could not, it i. snppuaed, pobly I- aicepWT"
leaet, witboet tbe consent of the holders oFeerlin-
.m i,iU,,ntuiuwt i 'en zuela. I tree are eo
...... .. ..n.it7mi inai ii would be difficult, if not
mt-nwible to ascertain their disposition of the
u ..umoer message, 1 have called tbe attention
res to tbe necessity of lreUttioB with re-
main the rarriort of expatiatioa and election of
i i r-om ters oi persons of foreign birth
k .Ing a home in the 1'nited tstates, the ease and
lacnity with wnich an honest emigrant may, after
. , ai "i reasonahletlme, become possessed of
5, Privilege of citiwnshlp of the United
. uu nequeni oecaaions which Induce
'h,r- wn,J ' i'Lns to return to tbe country ef
; """ ine nuujecx or naturalization
aaieguanis wmch experience has proved
neceiKary for the protection of the honest
"iiuiiiu cnirens, of paramount importance.
i iie xery simplicity of the requirements of tbe
,.n mis queonon attord opportunity tor fraud,
and tho want of uniformity in tbe proceedings and
records of the various courts and in the form of
the certificates of naturalisation lssned, afford a
constant source of difficulty. I suggest no addi
tional requirements te the nliltinn n ii.
iHryona innse now existing, hut I invite the
win HiieniHia ot congrts to tbe Deceeeitvand
wiviom of some proviHions regarding oniformitT
In the record and certifirMtM mnti .i.i-.I.
,,, wnicn irequent:y take place, ami
or the va-;itiiiK of a record of naturalization ob
tained on ftatrl. TKo nmvl.lAn. . l - j
i.o!.i. . 1. .. t . 1 1 1 . r . . . . .
ai.lnndforihe protection of the honest cltixeos of
lore.gn birtn, nnd for tbe want of which he fa, made
i ..4 . i 1 ""'reqiientiy. jne UniteJ Plate, has
i,,er,.loTF stru'lei admUfcion of tbe
ne part of manv fnreimi nn.n v.- . i
'.'''7'n V' ':"'esontht ...hject It i,'however.
t.i t 1tlce to the government to which such natn
raiied 'll1 v.-n hi,. . , i ,
Icfilllte rtll.-M h.Hll,l he .H.mll . . i.
1 - o lirovitiinff how i-iii. K .-.- 1 1 1
1 , .. EiiioriiiuE BDIQ
, . ...... .t-..,.,u,,,.,, ua,
jed. liila emigrant. l.-- ......tu..
rascome citina oiithe I nitl .... 111..1-,....
that permns, both natw. .-'i ....... .u ,
one dtlxena of tlie Cnltarf mata. eitUer by tormiJ
eta or w the effect of . erig faeu aad circa
!?.?.rS badnal'' deUa-citbjp Dd ce-, i be
entitled to the protection of ik. r.tuj v...
continue on certain oecaaions to Mert tbetrdatm
to protection in a. 1 ranee at miri,. . 1 , .1.1.
cectiori I araln invito your attentloa to tbe De
eedty of kgialatlon ragartfloc
MABRIAGEFOF AM ERICA al CTTIZENU
contracterl abroad, and concorntn; the ctgrtn of
American women who mmv marry iorafgnenL and
of ohlldron horn of American pirvnta In a forwixa
country. Tho delfcate ana compUoated qtMaTions
con tl Dually ocmrriiig with rafereooa to natui-ailxa-tlon,
expatriation a4 atativa ef nch peraorat aa have
oeoo raerTail to. Iud a: ma to mraexlv dlnaot your
at too Hon again to thane ubjeda. In a Ilka tuiuber
I repeal nir rmotutncudatloo that aoma mean ba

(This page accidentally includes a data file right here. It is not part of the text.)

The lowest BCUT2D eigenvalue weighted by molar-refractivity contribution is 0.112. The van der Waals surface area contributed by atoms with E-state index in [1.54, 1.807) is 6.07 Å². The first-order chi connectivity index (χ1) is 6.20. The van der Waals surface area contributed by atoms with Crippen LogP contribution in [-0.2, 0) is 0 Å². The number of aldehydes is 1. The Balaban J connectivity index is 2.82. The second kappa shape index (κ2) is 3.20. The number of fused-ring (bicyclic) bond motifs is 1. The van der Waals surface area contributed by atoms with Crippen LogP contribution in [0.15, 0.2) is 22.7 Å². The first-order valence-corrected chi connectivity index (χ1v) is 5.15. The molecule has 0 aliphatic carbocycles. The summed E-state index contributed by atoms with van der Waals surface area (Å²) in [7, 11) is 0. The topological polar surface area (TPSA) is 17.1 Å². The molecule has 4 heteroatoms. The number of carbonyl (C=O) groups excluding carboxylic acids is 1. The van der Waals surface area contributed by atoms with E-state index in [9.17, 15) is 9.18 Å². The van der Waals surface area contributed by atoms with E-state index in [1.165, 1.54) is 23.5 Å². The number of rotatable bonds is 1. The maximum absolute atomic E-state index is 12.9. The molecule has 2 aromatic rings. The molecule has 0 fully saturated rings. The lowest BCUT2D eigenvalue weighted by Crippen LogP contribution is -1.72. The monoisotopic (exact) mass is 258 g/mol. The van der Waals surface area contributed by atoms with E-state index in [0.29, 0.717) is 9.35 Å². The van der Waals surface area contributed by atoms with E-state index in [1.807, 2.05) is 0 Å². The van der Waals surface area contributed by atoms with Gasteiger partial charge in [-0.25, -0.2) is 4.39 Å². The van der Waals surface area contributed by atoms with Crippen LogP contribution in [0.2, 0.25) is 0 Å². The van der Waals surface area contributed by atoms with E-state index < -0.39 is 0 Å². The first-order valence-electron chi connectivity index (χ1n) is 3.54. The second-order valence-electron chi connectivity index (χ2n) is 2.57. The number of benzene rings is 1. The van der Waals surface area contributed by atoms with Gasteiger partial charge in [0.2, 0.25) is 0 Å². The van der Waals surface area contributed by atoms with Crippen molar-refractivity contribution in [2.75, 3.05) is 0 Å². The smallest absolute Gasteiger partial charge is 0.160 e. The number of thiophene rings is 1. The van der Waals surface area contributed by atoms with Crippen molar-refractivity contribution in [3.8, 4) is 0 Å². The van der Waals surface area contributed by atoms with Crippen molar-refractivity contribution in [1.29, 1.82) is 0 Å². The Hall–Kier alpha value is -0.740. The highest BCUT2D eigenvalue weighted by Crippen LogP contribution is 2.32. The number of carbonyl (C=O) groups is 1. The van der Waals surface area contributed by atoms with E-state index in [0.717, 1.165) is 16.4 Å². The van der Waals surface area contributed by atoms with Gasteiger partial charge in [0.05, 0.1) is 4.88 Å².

prurUied fur hearira the dMemitnafJoti of thai tuat
tod aurwidialng dalrru of alien npon the eovero
meat ef tb I'uitea tttntei trlthia rcble iiaj-
Itaflon, and si nch as may hereafter arise. While,
by tae existing provision of the law, the court of
claims may, In certain cases, be resorted to by so
alien claimant, the absence oi general provuuona
goTorntog all such cases and tbe want of a tribu
nal sillied In tbe disposition of such cases
upon recognized, fixed and settled principle
either provides no remedy In many deserv
ing cases, or compels a consideration ui buh
claims by congress or the executive depart
ment of the government. It Is believed
other government are In advance of the
United States on tills question, and that me
practice now adopted la entirely unsatisfac
tory. (Congress, oy an act, approveu ine ou ui
March. 1875. authorised the inhabitants of
ttie territory or Colorado to lorm a state
eovernment with the name of Colorado.
and therein provided for the admission of
said state, when formed into the union.
upon an equal footina with the original
states. A constitution having been adopted
and ratified by the people of that state, and
an acting governor having certified to me
the facta, aa provided by said act. toeetner
with a copy of such constitution and ordin
ances, as provided for In tbe said act, and
the provisions f said act of conxress, hay
ing been duly complied with, t issued a pro
climatlon on the 1st of August, 187J, a copy
or wnicn is nereto attached.
THE REPORT OF TBE SECRETARY OP WAS
shows that the army has been actively em
ployed daring the year in subduing, at the
request of the Indian Bureau, certain
wild bands of tlie Hioux Indian nation, and
in preserving peace at the south during the
election. The commission constituted un-
der act of July 24th, ltfTtt, to consider and re
port on the vhole Bubiectof reform and reor
ganization of the whole army in August
past, ana nan collected a wnoie mass oi sta
tUitlca of points bearing on the subject be-
mreit. .i netware now under consideration
and tnelr report is progressing. I am ad
vised though, bv the President ofthe mm
mission, that U will be iniDfact cable tr com
ply with the clause of the act requiring the
report to he presented through me to Con-
f;rese on the first day of this session as notice
laa not been in time for that mature delib
eration which the importance? of the subject
demands. Therefore, I ask that the time of
making the report be extended to the 29th of
January, 187,, in accordance with theresolu
tion of August loth, 1876. The army regula
tions, prepared nnder aotcf March 1st, 1H75,
have not .been promulgated, but are held un